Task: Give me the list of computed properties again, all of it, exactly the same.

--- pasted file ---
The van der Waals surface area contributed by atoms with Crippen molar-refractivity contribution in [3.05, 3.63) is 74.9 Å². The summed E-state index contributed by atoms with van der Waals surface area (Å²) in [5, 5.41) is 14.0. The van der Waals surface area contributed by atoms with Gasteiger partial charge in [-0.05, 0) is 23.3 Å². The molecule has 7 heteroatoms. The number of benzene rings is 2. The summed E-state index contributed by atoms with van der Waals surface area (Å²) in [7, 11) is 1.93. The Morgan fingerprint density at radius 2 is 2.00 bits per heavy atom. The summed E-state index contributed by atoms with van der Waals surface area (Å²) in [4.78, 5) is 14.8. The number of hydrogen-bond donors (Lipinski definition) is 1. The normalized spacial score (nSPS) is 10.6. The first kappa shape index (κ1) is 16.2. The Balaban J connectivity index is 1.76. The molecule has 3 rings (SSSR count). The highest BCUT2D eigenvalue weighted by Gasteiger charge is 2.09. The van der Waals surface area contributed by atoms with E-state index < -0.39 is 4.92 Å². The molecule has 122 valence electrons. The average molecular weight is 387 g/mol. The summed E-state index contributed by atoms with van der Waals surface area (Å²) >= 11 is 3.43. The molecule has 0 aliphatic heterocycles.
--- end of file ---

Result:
The van der Waals surface area contributed by atoms with Crippen molar-refractivity contribution in [3.05, 3.63) is 74.9 Å². The summed E-state index contributed by atoms with van der Waals surface area (Å²) in [5, 5.41) is 14.0. The van der Waals surface area contributed by atoms with Gasteiger partial charge in [-0.05, 0) is 23.3 Å². The molecule has 7 heteroatoms. The number of benzene rings is 2. The summed E-state index contributed by atoms with van der Waals surface area (Å²) in [7, 11) is 1.93. The Morgan fingerprint density at radius 2 is 2.00 bits per heavy atom. The summed E-state index contributed by atoms with van der Waals surface area (Å²) in [4.78, 5) is 14.8. The number of hydrogen-bond donors (Lipinski definition) is 1. The normalized spacial score (nSPS) is 10.6. The first kappa shape index (κ1) is 16.2. The Balaban J connectivity index is 1.76. The molecule has 3 rings (SSSR count). The highest BCUT2D eigenvalue weighted by Gasteiger charge is 2.09. The van der Waals surface area contributed by atoms with E-state index < -0.39 is 4.92 Å². The molecule has 122 valence electrons. The average molecular weight is 387 g/mol. The summed E-state index contributed by atoms with van der Waals surface area (Å²) >= 11 is 3.43. The molecule has 0 aliphatic heterocycles.